I have used Sass for a very long time within marketing departments, design system teams, and on many solo projects. My standout reasons as expanded upon in this post were:
- file organization
- list and maps
- static variable overrides
See how "nesting" didn't even make that list (even though it absolutely is a feature I'm accustomed to using)? Meanwhile, it seemed like a significant portion of my network heard "native CSS nesting is coming!" and immediately declared Sass was dead.
So... what is available in the meantime before nesting is fully stable and has significant browser support? And what other features do we miss out on by moving from Sass?
All In on LightningCSS#
I became a fan of LightningCSS very soon after it was released. It's a parser for CSS that autoprefixes, minifies, and transpiles new CSS (including nesting) to accommodate your browser targets.
While I had already swapped to using LightningCSS primarily for minification and autoprefixing in my Eleventy Sass starter, including releasing a dedicated plugin, I recently evaluated if I needed Sass at all. You can also get the non-Sass LightningCSS Eleventy Plugin.
Your priorities may be different, but here is what I considered as features I would need to be supported in order to replace Sass.
- nesting - yup, covered during transpiling as long as you enable the nesting option or include the CLI flag
- compile from separate files - yes, uses the
@importsyntax and already supports defining imports as layers!
- static variables - not without a custom at-rule transform, but I've largely moved to use custom properties, so this would have low impact for most of my projects
- looping - no, but potentially possible to work out as a custom transform?
- lists and maps - no, and also not as useful without looping available
- mixins - again, mixins are possible via custom transforms and actually the example given in the docs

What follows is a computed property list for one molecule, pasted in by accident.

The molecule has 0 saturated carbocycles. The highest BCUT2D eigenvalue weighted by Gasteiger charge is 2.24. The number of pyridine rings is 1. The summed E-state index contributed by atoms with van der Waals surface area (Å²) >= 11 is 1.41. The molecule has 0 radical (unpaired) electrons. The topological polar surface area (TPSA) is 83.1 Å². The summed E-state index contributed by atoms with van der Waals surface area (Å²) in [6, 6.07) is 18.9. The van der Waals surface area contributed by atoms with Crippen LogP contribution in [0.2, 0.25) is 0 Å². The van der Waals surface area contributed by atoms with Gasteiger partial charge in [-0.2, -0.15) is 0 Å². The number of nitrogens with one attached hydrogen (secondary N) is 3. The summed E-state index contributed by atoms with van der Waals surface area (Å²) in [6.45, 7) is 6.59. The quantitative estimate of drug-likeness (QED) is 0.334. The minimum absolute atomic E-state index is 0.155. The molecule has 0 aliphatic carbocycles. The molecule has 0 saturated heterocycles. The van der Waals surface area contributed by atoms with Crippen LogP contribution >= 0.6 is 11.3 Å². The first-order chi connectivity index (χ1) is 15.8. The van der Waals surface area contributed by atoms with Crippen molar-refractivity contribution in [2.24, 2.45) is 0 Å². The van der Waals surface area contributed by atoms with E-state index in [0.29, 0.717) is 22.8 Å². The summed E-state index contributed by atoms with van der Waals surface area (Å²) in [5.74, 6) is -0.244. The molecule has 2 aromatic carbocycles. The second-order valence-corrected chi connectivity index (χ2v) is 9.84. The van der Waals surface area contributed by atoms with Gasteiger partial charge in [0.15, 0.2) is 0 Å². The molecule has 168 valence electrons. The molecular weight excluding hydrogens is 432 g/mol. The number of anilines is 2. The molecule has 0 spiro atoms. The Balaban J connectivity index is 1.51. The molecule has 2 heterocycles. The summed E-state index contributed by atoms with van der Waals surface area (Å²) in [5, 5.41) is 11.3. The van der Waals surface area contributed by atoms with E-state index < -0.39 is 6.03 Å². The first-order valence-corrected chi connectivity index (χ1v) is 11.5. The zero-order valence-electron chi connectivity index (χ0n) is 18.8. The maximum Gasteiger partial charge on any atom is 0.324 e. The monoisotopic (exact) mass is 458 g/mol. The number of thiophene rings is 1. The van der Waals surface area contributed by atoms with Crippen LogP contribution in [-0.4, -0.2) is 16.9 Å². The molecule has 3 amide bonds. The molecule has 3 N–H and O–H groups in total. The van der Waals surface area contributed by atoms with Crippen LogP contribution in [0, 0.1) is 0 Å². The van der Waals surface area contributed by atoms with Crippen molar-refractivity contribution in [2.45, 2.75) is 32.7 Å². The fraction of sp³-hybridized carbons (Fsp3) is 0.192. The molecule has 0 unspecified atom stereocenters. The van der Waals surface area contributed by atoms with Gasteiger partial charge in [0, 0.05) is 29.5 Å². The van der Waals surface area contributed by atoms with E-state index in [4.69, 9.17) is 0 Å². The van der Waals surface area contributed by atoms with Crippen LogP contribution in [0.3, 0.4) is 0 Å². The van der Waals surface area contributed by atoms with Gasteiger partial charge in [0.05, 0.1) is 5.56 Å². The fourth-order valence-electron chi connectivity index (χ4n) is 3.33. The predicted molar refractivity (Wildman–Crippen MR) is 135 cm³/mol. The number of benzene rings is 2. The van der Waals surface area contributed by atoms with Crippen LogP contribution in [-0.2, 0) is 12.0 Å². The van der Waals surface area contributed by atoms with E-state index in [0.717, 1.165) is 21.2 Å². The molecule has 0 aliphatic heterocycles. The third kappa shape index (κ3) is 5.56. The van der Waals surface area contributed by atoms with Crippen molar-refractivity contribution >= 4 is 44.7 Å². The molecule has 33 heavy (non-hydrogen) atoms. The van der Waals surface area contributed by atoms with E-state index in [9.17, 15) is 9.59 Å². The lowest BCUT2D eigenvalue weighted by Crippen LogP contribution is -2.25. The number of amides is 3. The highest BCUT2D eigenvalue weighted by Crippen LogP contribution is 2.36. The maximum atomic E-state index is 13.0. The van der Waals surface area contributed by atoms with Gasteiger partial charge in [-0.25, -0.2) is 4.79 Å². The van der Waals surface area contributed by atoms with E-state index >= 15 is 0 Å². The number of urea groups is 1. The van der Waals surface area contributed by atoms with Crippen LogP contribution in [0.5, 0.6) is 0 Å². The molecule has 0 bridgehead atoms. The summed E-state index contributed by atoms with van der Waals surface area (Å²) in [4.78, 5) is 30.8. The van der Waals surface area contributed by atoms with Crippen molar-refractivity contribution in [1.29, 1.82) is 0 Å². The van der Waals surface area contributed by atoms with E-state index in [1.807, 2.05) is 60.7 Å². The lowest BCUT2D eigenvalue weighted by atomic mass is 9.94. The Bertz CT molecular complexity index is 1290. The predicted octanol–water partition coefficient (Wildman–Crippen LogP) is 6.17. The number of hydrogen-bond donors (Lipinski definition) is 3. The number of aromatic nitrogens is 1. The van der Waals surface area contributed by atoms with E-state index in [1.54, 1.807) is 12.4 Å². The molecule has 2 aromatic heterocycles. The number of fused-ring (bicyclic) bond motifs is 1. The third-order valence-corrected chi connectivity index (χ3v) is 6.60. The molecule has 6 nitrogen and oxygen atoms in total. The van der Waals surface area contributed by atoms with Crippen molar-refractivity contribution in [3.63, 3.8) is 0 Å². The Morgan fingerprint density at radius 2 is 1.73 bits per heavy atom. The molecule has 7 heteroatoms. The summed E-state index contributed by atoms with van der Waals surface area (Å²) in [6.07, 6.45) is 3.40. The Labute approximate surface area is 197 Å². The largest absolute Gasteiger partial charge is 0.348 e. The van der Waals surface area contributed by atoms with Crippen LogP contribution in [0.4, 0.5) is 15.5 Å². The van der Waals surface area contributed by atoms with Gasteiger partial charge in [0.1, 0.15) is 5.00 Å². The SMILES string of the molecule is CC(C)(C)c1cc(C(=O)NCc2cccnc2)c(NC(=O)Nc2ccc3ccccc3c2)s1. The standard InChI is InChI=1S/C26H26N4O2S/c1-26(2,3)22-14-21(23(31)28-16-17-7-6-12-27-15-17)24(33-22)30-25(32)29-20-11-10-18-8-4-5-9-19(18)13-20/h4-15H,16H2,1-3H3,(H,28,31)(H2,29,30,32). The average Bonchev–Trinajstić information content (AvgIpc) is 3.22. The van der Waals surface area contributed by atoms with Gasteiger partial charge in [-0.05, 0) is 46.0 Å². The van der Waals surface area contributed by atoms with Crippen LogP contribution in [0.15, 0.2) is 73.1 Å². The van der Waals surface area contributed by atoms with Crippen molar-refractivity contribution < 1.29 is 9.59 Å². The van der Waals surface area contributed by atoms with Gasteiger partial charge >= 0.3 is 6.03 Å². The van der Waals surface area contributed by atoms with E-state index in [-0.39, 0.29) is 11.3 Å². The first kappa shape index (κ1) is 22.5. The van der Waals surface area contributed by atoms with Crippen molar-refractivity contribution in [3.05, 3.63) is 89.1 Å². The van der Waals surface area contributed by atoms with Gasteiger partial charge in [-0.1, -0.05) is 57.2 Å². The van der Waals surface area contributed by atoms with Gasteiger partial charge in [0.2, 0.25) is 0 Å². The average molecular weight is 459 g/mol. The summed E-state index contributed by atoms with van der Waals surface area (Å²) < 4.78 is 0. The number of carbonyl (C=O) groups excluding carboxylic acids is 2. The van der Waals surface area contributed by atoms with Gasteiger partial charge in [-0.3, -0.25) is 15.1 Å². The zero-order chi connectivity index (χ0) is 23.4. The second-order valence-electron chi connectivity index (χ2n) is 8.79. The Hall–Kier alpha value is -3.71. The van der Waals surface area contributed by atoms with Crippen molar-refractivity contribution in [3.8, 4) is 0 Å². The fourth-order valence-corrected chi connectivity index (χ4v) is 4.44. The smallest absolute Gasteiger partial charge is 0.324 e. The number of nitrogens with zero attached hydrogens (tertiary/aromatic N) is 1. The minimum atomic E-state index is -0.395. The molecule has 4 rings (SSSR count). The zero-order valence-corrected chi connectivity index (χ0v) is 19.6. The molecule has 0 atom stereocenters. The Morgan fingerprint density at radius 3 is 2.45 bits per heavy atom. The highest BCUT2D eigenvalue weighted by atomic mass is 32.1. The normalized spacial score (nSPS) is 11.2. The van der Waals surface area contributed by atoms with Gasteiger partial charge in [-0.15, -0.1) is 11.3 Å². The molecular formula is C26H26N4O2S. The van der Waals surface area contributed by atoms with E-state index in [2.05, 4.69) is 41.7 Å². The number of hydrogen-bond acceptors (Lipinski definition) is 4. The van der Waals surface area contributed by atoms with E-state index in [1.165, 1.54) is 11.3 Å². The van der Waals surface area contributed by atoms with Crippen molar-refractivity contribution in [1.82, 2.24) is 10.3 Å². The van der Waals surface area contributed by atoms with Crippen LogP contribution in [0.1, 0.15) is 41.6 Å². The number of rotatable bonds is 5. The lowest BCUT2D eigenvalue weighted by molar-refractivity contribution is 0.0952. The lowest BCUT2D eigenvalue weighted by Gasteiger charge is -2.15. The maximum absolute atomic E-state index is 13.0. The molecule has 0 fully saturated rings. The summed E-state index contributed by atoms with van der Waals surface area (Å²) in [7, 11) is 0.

- complex custom functions - Sass is likely still going to win unless you want to build your functions in Node etc. first
- build integration - CLI and methods for Node and other build tools is available, as well as already being built-in to Parcel
- single-line comments - fans of
// commentswill have to stick to Sass for support OOTB (honestly, I will miss this, too)
Additional features that I find beneficial from switching to LightningCSS for CSS processing:
- transpiling/"syntax lowering" of particularly nesting, media range queries, logical properties, and new color functions and features like relative color syntax
Will I Keep Using Sass?#
Yes, but for a shrinking set of reasons which revolve around making large projects that are intended to have downstream customization (think: multi-brand/team design systems). Then again, I might nerd-snipe myself and make LightningCSS plugins to fill the gaps. Or perhaps... one of you reading will make them? Or point out a tool I haven't heard of yet?
I enjoy building or customizing my own tooling where needed, but if that doesn't appeal to you, then sticking with Sass may be the best option. Even then, you may find LightningCSS is a swap for stringing together multiple PostCSS plugins like it was for me.